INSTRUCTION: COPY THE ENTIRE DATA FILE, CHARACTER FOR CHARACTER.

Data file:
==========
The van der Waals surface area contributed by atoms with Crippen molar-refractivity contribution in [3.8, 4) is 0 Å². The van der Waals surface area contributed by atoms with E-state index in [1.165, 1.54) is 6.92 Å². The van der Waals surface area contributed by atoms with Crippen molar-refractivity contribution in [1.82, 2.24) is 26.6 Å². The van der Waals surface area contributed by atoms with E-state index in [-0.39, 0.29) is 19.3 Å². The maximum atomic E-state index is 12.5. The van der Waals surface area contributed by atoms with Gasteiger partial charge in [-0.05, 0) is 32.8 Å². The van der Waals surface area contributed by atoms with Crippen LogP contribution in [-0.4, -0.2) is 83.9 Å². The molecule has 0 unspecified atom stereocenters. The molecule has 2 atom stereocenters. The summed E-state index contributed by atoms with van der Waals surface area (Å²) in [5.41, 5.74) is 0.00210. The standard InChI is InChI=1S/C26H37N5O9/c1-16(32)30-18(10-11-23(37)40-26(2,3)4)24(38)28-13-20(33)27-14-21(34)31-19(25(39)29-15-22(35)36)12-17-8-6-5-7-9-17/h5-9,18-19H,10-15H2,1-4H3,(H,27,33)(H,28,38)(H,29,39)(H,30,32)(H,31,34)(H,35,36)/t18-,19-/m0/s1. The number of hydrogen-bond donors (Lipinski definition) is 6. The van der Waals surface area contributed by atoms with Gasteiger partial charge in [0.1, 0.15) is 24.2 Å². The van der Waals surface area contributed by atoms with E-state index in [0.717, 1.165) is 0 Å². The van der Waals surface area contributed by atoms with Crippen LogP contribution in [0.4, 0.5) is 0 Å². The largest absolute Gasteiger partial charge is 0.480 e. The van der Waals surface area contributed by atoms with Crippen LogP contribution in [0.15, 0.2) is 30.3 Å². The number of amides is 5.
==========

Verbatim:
The van der Waals surface area contributed by atoms with Crippen molar-refractivity contribution in [3.8, 4) is 0 Å². The van der Waals surface area contributed by atoms with E-state index in [1.165, 1.54) is 6.92 Å². The van der Waals surface area contributed by atoms with Crippen molar-refractivity contribution in [1.82, 2.24) is 26.6 Å². The van der Waals surface area contributed by atoms with E-state index in [-0.39, 0.29) is 19.3 Å². The maximum atomic E-state index is 12.5. The van der Waals surface area contributed by atoms with Gasteiger partial charge in [-0.05, 0) is 32.8 Å². The van der Waals surface area contributed by atoms with Crippen LogP contribution in [-0.4, -0.2) is 83.9 Å². The molecule has 0 unspecified atom stereocenters. The molecule has 2 atom stereocenters. The summed E-state index contributed by atoms with van der Waals surface area (Å²) in [5.41, 5.74) is 0.00210. The standard InChI is InChI=1S/C26H37N5O9/c1-16(32)30-18(10-11-23(37)40-26(2,3)4)24(38)28-13-20(33)27-14-21(34)31-19(25(39)29-15-22(35)36)12-17-8-6-5-7-9-17/h5-9,18-19H,10-15H2,1-4H3,(H,27,33)(H,28,38)(H,29,39)(H,30,32)(H,31,34)(H,35,36)/t18-,19-/m0/s1. The number of hydrogen-bond donors (Lipinski definition) is 6. The van der Waals surface area contributed by atoms with Gasteiger partial charge in [0.1, 0.15) is 24.2 Å². The van der Waals surface area contributed by atoms with E-state index in [0.717, 1.165) is 0 Å². The van der Waals surface area contributed by atoms with Crippen LogP contribution in [0.4, 0.5) is 0 Å². The largest absolute Gasteiger partial charge is 0.480 e. The van der Waals surface area contributed by atoms with Crippen LogP contribution in [0.15, 0.2) is 30.3 Å². The number of amides is 5.